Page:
Welcome to the COREDUMP.COM historical site
maintained by Dr. Flywheel
maintained by Dr. Flywheel
This domain was established in the Summer of 1985 during the pre-Internet era and before Networks Solution Inc. received their mandate from IANA to rip us off by charging money for domain name registration. The domain name was inspired by term coredump, a procedure that was frequently used by computer programmers to debug computer software behavior, off-line, before much better, on-line diagnostic tools were developed.
|Photograph of a magnetic core memory module. A typical memory board would consist of many of these modules connected to electronic drivers and sense amplifiers to form a complete memory system for computer use|
The early version of computer hardware that we used was a 386 CPU AMD-powered prototype board running at a clock frequency of measly 5 MHz. On top of this hardware we managed to trim the software to the minimum necessary to execute a very slim version of the BSD386 operating system. Eventually, this hardware was adapted to become a dedicated, stand-alone, floppy-disk based IP gateway router. Amazingly, this piece of computer hardware served as our network gateway, non-stop around the clock (24/7), over the next 10 years, with very few service interruptions.
Computer payload traffic was limited those days mostly to email and Usenet interest-based group discussions. Occasionally we used Telnet to help each other solve technical problems, remotely. Those were the days when trust and cooperation served as the basis for advancing the art and engineering of computing. What drove most of us was the sense of community and the spirit of participating in a shared goal that exceeded what each of us could achieve on our own. This collaboration would eventually lead to technological advancements that exceeded our wildest expectations.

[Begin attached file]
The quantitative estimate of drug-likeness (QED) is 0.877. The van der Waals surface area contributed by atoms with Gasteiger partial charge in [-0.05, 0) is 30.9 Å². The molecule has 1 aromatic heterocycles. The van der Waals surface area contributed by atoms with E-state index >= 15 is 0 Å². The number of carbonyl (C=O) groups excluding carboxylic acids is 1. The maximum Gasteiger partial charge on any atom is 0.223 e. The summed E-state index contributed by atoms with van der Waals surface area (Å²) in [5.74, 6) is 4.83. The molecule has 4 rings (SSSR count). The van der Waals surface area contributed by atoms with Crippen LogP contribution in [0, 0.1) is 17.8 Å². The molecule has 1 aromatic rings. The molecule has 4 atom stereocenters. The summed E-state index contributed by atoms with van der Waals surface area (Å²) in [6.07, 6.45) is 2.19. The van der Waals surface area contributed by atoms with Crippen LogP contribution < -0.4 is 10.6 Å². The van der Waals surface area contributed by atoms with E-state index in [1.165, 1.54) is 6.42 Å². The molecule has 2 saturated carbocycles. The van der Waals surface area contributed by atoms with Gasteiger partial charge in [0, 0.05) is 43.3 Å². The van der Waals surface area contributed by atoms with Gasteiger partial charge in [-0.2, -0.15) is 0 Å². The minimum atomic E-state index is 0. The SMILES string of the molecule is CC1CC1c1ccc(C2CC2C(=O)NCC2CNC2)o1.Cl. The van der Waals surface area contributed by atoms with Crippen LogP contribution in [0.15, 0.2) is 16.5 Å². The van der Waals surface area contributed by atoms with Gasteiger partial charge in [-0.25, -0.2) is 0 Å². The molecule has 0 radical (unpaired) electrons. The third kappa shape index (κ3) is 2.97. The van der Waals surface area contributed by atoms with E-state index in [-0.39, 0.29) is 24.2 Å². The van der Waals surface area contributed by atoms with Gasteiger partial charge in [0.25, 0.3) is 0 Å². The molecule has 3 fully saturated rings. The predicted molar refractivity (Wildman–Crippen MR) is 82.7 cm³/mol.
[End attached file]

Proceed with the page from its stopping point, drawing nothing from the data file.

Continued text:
In 1986 I started working at the National Semiconductors Portland Development Center (PDC) as a senior systems developer. Consequently, the next hardware powering COREDUMP.COM became a one-of a kind engineering prototype of a 32-bit computer, using a National Semiconductor Corp. NS-32032 as the application processor and NS-32016 as the I/O processor.
|National Semiconductor NS 32032 Silicon |
The operating system used by this "beefy" new system was Genix, a customized version of Bell Labs UNIX System 5 Version 4, otherwise known as SVR4 that was ported to run on NS32 hardware.
|National Semiconductor NS 32032 CPU Package|
(Note the "-10" designation for a 10 MHz system clock specification)
Without a doubt, the person that we all owe thanks for in facilitating our volunteer based computer network in later years, is Alan Batie. Alan volunteered to provide a stable base in Portland, Oregon that would serve as a communication hub for the rest of us, computer hackers.
See Alan's historical web site at: https://alan.batie.org/.
The Next GenerationThe ICM-332 Industrial Computer Module:
|Original Advertising Picture of the ICM-332 Genix (UNIX SVR4) Based Embedded Computer|
(click on image to enlarge detail)
Below is the description of the ICM-332 capabilities from the advertising brochure. Among other things NSC provided an optimizing 'C' compiler, a debugger and a variety of diagnostic and development tools to its OEM customers.
|(click on image to enlarge detail)|
To be continued...